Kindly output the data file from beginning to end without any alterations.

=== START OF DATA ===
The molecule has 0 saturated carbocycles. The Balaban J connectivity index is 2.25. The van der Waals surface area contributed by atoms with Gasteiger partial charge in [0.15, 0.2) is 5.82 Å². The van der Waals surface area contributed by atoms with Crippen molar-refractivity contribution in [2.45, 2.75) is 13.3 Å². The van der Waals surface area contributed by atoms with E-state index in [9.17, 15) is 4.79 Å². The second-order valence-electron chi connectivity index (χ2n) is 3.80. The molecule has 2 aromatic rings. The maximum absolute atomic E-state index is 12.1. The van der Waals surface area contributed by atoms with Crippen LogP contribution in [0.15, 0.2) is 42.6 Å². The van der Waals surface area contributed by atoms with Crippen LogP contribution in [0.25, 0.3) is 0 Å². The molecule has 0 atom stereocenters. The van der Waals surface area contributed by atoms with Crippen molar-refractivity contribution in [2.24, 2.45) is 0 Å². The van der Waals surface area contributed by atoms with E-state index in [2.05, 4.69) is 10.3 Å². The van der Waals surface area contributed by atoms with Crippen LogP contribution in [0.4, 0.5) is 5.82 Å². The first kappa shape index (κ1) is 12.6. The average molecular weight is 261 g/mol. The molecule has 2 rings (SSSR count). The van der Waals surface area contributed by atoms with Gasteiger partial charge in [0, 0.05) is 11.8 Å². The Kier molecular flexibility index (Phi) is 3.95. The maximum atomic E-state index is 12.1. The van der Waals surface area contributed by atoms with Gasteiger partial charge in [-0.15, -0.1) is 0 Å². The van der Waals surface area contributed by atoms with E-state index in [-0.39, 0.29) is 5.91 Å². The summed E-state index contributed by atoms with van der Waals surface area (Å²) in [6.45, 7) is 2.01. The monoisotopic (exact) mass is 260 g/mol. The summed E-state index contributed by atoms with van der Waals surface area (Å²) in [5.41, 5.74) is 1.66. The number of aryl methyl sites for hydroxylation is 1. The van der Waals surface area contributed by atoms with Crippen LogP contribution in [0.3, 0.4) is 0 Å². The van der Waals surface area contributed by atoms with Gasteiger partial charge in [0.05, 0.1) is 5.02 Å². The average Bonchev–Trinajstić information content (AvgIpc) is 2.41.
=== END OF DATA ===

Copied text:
The molecule has 0 saturated carbocycles. The Balaban J connectivity index is 2.25. The van der Waals surface area contributed by atoms with Gasteiger partial charge in [0.15, 0.2) is 5.82 Å². The van der Waals surface area contributed by atoms with Crippen molar-refractivity contribution in [2.45, 2.75) is 13.3 Å². The van der Waals surface area contributed by atoms with E-state index in [9.17, 15) is 4.79 Å². The second-order valence-electron chi connectivity index (χ2n) is 3.80. The molecule has 2 aromatic rings. The maximum absolute atomic E-state index is 12.1. The van der Waals surface area contributed by atoms with Crippen LogP contribution in [0.15, 0.2) is 42.6 Å². The van der Waals surface area contributed by atoms with Crippen LogP contribution in [0.25, 0.3) is 0 Å². The molecule has 0 atom stereocenters. The van der Waals surface area contributed by atoms with Crippen molar-refractivity contribution in [2.24, 2.45) is 0 Å². The van der Waals surface area contributed by atoms with E-state index in [2.05, 4.69) is 10.3 Å². The van der Waals surface area contributed by atoms with Crippen LogP contribution in [0.4, 0.5) is 5.82 Å². The first kappa shape index (κ1) is 12.6. The average molecular weight is 261 g/mol. The molecule has 2 rings (SSSR count). The van der Waals surface area contributed by atoms with Gasteiger partial charge in [0, 0.05) is 11.8 Å². The Kier molecular flexibility index (Phi) is 3.95. The maximum atomic E-state index is 12.1. The van der Waals surface area contributed by atoms with Gasteiger partial charge in [-0.15, -0.1) is 0 Å². The van der Waals surface area contributed by atoms with E-state index in [-0.39, 0.29) is 5.91 Å². The summed E-state index contributed by atoms with van der Waals surface area (Å²) in [6.45, 7) is 2.01. The monoisotopic (exact) mass is 260 g/mol. The summed E-state index contributed by atoms with van der Waals surface area (Å²) in [5.41, 5.74) is 1.66. The number of aryl methyl sites for hydroxylation is 1. The van der Waals surface area contributed by atoms with Crippen LogP contribution in [0.3, 0.4) is 0 Å². The van der Waals surface area contributed by atoms with Gasteiger partial charge in [0.05, 0.1) is 5.02 Å². The average Bonchev–Trinajstić information content (AvgIpc) is 2.41.